Thanksgiving Day–What’s the Point Any More?

            Where I live one of the radio stations began playing nonstop Christmas music November first.  Another started this past weekend.  This follows a trend in recent years.  Last year an FM station in St. Louis played Christmas music from October first through the end of December before becoming a sports station on January first.

            I noticed that Christmas TV specials aimed at kids started last week.  Several stores have been running pre-Christmas discount sales for weeks now.  What happened to Thanksgiving Day?

            It has been taken over by the excessive commercialism of Christmas.  Not that it hasn’t been commercialized, too, but by its nature, Thanksgiving Day isn’t like other holidays.

            It doesn’t commemorate somebody’s birthday.  You don’t see people shooting off fireworks or putting up Thanksgiving lights.  Candy sales don’t skyrocket as for Halloween Easter or Valentine’s Day.  There’s no spike in flower sales.

            Oh, yes, there are still some traditions, like parades, football, and overeating at family gatherings.  Supermarkets may run specials on turkey and the trimmings, but the airlines don’t have to go out of their way to advertise pre-Black Friday sales.

            If all you ever saw of Thanksgiving was what’s on TV, you’d get the notion that it wasn’t any more significant than April Fool’s Day.

            In our country’s history, a day of giving thanks has been set aside during times of crisis.  Pilgrims at Plymouth were thankful to make it through their first difficult year in a new land.  President Lincoln thought it important to give thanks during war between the states.  Many days of prayer, fasting and giving thanks took place in the Confederate States.  President Franklin D. Roosevelt, who served during depression and world war, marked the fourth Thursday in November for giving thanks.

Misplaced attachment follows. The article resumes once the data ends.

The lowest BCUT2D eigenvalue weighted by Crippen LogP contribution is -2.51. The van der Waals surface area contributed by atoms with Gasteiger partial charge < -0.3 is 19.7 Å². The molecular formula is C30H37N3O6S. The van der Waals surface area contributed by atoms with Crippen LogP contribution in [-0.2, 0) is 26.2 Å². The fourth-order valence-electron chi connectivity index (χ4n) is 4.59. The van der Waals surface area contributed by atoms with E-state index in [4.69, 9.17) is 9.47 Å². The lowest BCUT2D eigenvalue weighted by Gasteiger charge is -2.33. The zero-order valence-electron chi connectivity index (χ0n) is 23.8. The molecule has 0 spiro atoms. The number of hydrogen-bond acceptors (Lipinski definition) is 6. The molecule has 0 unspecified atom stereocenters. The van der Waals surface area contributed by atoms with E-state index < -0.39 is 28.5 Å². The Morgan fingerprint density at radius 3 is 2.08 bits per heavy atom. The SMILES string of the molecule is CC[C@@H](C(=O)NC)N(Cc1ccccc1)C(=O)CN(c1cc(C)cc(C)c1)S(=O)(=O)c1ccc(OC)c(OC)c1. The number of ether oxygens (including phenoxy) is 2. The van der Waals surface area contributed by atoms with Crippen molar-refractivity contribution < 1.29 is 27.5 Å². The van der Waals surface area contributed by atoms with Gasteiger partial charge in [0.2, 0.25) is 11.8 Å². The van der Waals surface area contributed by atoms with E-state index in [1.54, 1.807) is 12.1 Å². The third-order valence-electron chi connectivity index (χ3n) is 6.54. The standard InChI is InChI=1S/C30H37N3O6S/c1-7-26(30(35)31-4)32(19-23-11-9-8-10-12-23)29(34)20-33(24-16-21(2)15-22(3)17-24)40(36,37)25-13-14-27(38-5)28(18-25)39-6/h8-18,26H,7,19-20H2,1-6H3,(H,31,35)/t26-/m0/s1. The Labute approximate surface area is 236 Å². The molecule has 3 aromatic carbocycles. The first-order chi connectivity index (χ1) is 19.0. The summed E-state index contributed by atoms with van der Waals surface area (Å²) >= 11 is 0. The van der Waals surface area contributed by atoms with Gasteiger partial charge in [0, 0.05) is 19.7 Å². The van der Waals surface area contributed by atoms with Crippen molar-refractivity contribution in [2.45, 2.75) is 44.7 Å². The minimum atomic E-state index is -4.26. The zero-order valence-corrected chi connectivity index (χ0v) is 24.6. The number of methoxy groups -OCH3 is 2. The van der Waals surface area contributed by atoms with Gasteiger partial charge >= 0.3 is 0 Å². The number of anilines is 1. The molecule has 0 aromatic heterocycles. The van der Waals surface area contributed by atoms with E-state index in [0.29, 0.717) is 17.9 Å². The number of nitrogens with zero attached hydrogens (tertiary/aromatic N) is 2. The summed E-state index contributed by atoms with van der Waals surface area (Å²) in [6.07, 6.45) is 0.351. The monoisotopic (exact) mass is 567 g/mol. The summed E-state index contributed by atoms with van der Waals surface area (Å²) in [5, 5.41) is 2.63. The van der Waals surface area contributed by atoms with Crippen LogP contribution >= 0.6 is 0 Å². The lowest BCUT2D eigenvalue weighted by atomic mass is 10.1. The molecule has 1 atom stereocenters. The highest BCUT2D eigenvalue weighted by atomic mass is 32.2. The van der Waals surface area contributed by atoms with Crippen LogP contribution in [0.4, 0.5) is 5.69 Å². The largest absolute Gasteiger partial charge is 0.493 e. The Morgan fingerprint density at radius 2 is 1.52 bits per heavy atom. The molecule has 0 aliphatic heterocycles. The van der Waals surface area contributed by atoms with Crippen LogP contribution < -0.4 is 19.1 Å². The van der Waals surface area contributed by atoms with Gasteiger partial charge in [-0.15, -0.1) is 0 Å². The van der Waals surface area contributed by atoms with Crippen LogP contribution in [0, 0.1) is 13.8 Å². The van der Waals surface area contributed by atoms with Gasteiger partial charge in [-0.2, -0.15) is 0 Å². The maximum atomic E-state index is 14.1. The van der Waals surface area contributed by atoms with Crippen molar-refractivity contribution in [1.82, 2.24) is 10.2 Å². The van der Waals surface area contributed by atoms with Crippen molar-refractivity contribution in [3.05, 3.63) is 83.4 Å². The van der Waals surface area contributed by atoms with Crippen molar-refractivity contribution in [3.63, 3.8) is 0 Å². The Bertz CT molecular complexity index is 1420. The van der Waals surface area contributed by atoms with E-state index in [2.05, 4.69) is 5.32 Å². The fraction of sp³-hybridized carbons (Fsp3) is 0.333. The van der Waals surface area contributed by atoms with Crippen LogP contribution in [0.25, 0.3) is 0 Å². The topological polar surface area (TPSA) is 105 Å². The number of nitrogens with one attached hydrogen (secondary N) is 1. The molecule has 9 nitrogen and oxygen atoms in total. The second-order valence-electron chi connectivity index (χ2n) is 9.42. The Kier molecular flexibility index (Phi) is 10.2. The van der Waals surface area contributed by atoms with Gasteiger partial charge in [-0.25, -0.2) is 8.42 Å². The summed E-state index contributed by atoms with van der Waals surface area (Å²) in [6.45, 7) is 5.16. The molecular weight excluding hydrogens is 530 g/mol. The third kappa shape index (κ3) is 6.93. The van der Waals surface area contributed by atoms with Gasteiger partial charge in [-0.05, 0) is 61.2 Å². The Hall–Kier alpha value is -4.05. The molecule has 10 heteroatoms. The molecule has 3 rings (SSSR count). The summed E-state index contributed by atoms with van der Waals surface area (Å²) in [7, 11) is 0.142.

Now that we’re in a deep economic crisis and are stretched thin militarily overseas, what’s our emphasis?  Christmas shopping.  What’s wrong with this picture?

            While you can give thanks on any day, take time on this Thanksgiving Day to simply give thanks.  But how do you give thanks if you’ve lost your job?  What if you’ve lost a huge chunk of your retirement fund?  What if you or those close to you have been sick?

            Consider I Thessalonians 5:18 from the King James Version of the Bible: “In every thing give thanks: for this is the will of God in Christ Jesus concerning you.”  Notice the first word “in.”  The exhortation is to give thanks in everything, not necessarily for everything.

            Later you may be able to look back on today’s troubles and be thankful for them.  But for the moment, find some little thing to be thankful for in the midst of all you don’t yet know how to be thankful for.

            While you’re thinking of unlikely things for which to give thanks, here’s something else to consider.  In the early 1990’s Paul Brand wrote a book called Pain: The Gift Nobody Wants.  It’s about the importance of pain.  For example, if you stick your hand in a pot of boiling water and don’t feel anything, you’ve got problems.  You could subject yourself to injuries and diseases because you don’t feel the pain you should feel.  Therefore, pain is something for which to give thanks.

            What are you thankful for today?

Explore posts in the same categories: Thoughts from John

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